In a landmark decision, the Ninth Circuit has held that state and local governments lack the power to tax permanent improvements built on non-reservation land that is held in trust by the federal government.
The Confederated Tribes of the Chehalis Reservation, a federally recognized Indian tribe in Washington State, partnered with Great Wolf Resorts, Inc. to build a combination resort, conference center, and waterpark known as the Great Wolf Lodge. As part of their joint venture agreement, the parties created CTGW, LLC, a Delaware limited liability company. The Tribe owned a 51 percent interest in CTGW.
The Tribe successfully petitioned the Department of the Interior to take into trust 43 acres of land owned by the Tribe, known as the “Grand Mound Property.” The Tribe then entered into a lease with CTGW that gave CTGW the right to use the Grand Mound Property for development and operation of the Great Wolf Lodge. The agreement provided that all buildings and improvements on the property would be owned initially by CTGW, but upon termination of the lease would become property of the Tribe.
After the Great Wolf Lodge was constructed, Thurston County began assessing property taxes on the Lodge. Under federal law, the buildings would not be taxable if owned directly by the Tribe; however, the County argued that the Lodge was not tax-exempt because it was owned by the CTGW joint venture, not by the Tribe itself.
Asserting the property taxes were barred by federal law, the Tribe and CTGW brought suit against the County, seeking declaratory and injunctive relief. The district court granted summary judgment to the County, holding that state and local governments are not necessarily prohibited from taxing permanent improvements on tribal land that are owned by non-Indians.
The Ninth Circuit Opinion
In a precedent-setting opinion, Confederated Tribes of the Chehalis Reservation v. Thurston County Board of Equalization, 724 F.3d 1153 (9th Cir. 2013), the Ninth Circuit held that permanent improvements on tribal land are not subject to state and local taxes, regardless of ownership. The Secretary of the Interior has statutory authority to acquire land to be held in trust for the benefit of tribes and their members. The statute that grants the authority to take land into trust also explicitly states that such lands shall be exempt from State and local taxation. 25 U.S.C. § 465. Several U.S. Supreme Court cases have held that permanent improvements are so intimately connected with the land itself that they must be equally exempt from taxation.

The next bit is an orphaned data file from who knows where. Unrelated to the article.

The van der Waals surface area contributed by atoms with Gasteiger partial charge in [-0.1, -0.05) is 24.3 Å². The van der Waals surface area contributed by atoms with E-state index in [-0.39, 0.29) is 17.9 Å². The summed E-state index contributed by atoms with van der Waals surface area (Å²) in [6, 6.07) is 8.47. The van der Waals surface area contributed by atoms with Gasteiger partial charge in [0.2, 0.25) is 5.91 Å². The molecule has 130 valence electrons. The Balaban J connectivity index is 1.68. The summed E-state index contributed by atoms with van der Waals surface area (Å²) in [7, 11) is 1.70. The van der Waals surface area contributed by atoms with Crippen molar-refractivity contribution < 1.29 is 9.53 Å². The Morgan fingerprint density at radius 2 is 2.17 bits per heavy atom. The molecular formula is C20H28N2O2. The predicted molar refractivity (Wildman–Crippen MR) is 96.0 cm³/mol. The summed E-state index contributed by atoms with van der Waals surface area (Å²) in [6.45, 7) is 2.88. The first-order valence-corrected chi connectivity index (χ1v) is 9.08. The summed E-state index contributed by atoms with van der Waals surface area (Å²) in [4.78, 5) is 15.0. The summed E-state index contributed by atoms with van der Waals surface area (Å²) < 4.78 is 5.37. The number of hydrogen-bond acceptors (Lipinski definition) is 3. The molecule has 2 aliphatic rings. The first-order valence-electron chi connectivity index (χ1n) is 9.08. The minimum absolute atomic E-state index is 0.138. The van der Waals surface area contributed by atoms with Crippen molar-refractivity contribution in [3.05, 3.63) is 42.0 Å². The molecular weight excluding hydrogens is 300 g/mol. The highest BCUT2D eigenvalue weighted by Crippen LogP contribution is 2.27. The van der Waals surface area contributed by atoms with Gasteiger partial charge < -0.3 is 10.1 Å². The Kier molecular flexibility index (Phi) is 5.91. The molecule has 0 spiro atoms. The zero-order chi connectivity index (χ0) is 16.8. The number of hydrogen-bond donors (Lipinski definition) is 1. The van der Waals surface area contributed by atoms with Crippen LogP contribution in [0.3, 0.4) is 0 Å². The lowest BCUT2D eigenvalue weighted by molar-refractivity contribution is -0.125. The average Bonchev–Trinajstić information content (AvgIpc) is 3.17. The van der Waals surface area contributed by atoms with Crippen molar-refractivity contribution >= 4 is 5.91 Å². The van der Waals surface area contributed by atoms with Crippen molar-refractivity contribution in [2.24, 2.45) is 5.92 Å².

The Ninth Circuit extended protection from state and local taxes to all permanent improvements on tribal land regardless of the ownership of those improvements. The court specifically stated that tax exemption cannot be made to turn on the particular form in which the Tribe chooses to conduct its business. Imposing taxes on some types of tribal business but not others is too much of an imposition on the Tribe’s sovereignty.
The Ninth Circuit also acknowledged the new leasing regulations recently promulgated by the Department of the Interior. Those regulations provide that permanent improvements on leased land in Indian Country are not subject to any state or local tax, regardless of the ownership of those improvements. (The regulations also provide that activities conducted pursuant to a lease of Indian land are exempt from state and local taxes, and that leasehold or possessory interests are likewise exempt.) The Ninth Circuit did not reach the applicability of the regulations, or the deference owed them, given its larger holding that the taxes were preempted based on 25 U.S.C. § 465 and U.S. Supreme Court case law. Nevertheless, the regulations provide another basis to argue that state and local governments cannot tax permanent improvements on tribal land — and those regulations have nationwide applicability.
What This Means for Tribes & Their Business Partners
The Chehalis decision is an affirmation of tribal sovereignty and tribes’ ability to seek business development opportunities, structured without the interference of state and local taxation. By adopting a simple bright-line rule – permanent improvements on tribal land are exempt from state and local taxation regardless of how or by whom the improvements are owned – the Ninth Circuit has created certainty that will allow tribes and their partners to move forward on joint ventures without fear that state and local taxes will upset the economics of their deal. Further, it may give tribes and their business partners recourse to seek refunds of property taxes already paid that should never have been assessed.
The Chehalis decision was issued on July 30, 2013, and on September 23, 2013 the Ninth Circuit denied the County’s petition for rehearing en banc. The deadline for seeking certiorari review by the U.S. Supreme Court has recently passed, and hence the decision is now final and binding for the entire Ninth Circuit.
On appeal in the Ninth Circuit, Pillsbury was lead counsel and argued the case for the Confederated Tribes of the Chehalis Reservation and its joint venture, CTGW.